In the past 30 years, I’ve listened to a lot of smart sales leaders and experts tell me breakup emails are effective.
I respect these people deeply -- but none of them have ever convinced me. If it were up to me, salespeople would never send breakup emails.
How Breakup Emails Work (In Theory)
Quick summary to make sure we’re on the same page: A rep sends a breakup email after she’s attempted to contact her prospect several times with no response. She writes, “I haven’t heard from you, so I assume this isn’t a priority. If you don’t answer, I’ll take you off my list.”
A very small percentage of buyers -- maybe one or two -- will reply apologetically:
“Sorry for not responding, I’ve been slammed. It’s not a good time right now, but maybe try me again next quarter.”
The salesperson responds, “No problem, I’m glad to hear from you. I’ll reach out in August.”
She puts that opportunity back in her pipeline for August. At this point, she’s feeling great about the breakup email. It worked -- at least if you define success as getting a reply.
Yet when August rolls around and the rep tries to get the ball rolling again with the customer, he’s still not interested.
The Net Results of Breakup Emails
I see zero benefits to sending breakup emails.
You might get replies -- in fact, reps always tell me they get their highest response rate from breakup emails -- but you’re not actually closing deals.
During my first years in selling, I worked at a brokerage firm where the common practice was to leave customers voicemails in a grave tone:
“Hi David, it’s very important I hear back from by the end of the day. I can be reached at [number].”
The seriousness combined with the ambiguity almost always resulted in call-backs. But did those people become customers? No. As soon as they realized what the call was about, they hung up.
The end result of sending a breakup email versus not sending one is the same: No opportunity.
And there are significant downsides.
First, this approach makes you look desperate. You’re “breaking up” with someone who’s already breaking up with you. In addition, it makes the power dynamic even more imbalanced. The buyer wonders why you’re spending so much time and energy on them when they haven’t indicated any interest. They’ll decide your product isn’t valuable or your services aren’t in-demand.
Neediness is the nail in a salesperson’s coffin. Prospects won’t take you seriously, let alone buy your offering.
Second, you’re sabotaging yourself with the buyers who don’t respond. Let’s say you send 100 breakup emails over 12 months. Five to 15 prospects write back, “I’m sorry, call me later.”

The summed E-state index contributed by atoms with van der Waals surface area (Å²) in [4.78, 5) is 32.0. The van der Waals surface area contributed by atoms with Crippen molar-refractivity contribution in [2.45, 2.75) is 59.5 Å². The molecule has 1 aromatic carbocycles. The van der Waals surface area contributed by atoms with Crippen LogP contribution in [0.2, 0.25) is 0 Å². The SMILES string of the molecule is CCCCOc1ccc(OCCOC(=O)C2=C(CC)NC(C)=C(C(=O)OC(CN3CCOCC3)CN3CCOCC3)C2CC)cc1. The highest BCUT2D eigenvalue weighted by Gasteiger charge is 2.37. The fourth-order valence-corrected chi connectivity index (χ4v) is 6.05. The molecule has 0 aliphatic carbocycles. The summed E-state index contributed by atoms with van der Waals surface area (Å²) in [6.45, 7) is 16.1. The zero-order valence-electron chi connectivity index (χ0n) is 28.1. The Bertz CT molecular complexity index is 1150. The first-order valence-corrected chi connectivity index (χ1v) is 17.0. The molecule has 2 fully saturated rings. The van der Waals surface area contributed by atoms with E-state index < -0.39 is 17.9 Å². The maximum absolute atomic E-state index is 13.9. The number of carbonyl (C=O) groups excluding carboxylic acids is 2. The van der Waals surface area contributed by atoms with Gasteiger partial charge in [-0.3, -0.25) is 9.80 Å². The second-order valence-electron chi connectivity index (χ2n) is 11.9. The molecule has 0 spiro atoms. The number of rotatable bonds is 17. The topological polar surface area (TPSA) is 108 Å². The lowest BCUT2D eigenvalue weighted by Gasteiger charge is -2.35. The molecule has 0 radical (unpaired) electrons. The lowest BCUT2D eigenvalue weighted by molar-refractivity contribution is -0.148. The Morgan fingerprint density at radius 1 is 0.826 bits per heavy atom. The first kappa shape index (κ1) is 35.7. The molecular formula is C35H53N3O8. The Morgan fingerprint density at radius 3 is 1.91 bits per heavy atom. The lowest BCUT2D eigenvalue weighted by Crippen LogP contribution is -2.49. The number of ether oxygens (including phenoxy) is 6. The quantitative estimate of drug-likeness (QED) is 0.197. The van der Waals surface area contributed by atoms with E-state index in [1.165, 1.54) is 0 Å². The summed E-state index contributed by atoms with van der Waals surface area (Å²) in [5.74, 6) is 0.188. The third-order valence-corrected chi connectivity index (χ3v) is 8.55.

That means 85% of your recipients are thinking something like, “Why won’t this person get the hint? Stop sending me sales emails.”
In time, many of these buyers will become better fits for your product -- maybe they change jobs, get promoted, discover an emerging problem, or launch a new program or project. But because you’ve created a bad name for yourself, you probably won’t be their first (or even their fourth) choice.
Which brings me to my third point: Do you truly want to remove these prospects from your pipeline forever?
Of course not. You want to reach out again next quarter to see if their situation has changed. When buyers get your email a few months down the line, they’ll know your breakup email was just a bluff.
The Alternative to Sending Breakup Emails
During every sales training, I give reps the same message: The leads you’re working aren’t yours. They belong to your company. It’s an honor to care for the leads you’ve been provided with, so do it with dignity.
If you don't want to poison your company’s reputation and ability to work with future customers, don’t send breakup emails.
You might be wondering what you should do instead.
I suggest nothing.
After several attempts with no response, put the buyer on a list of contacts you’ll try again on a future date.
I often find that when a rep reaches back out in several months, her prospect will say, “You tried to reach me earlier in the year -- I’m sorry I never got back to you. We’ve had some changes since then. I’d like to learn more about your product.”
The salesperson can respond, “Don’t apologize. I email hundreds of people, so I don’t remember the ones I sent you. I’m glad we’re talking now.”
Not only does this reply put the buyer at ease, it also makes the rep seem confident, controlled, and credible.
Chasing a prospect is inherently risky: It puts your perceived authority and power in danger. There’s no way you should compound that loss with pushy tactics like sending a breakup email.
What do you think: Are you a believer in breakup emails? If you can show me one piece of data that this technique pays off, I might change my mind. Please leave your opinion in the comments so we can get a thoughtful discussion going.
Looking to go deeper into efficient and effective prospecting techniques? I'll be in Boston on June 12, with our Why You? Why You Now?™ 1/2 prospecting workshop. Learn more.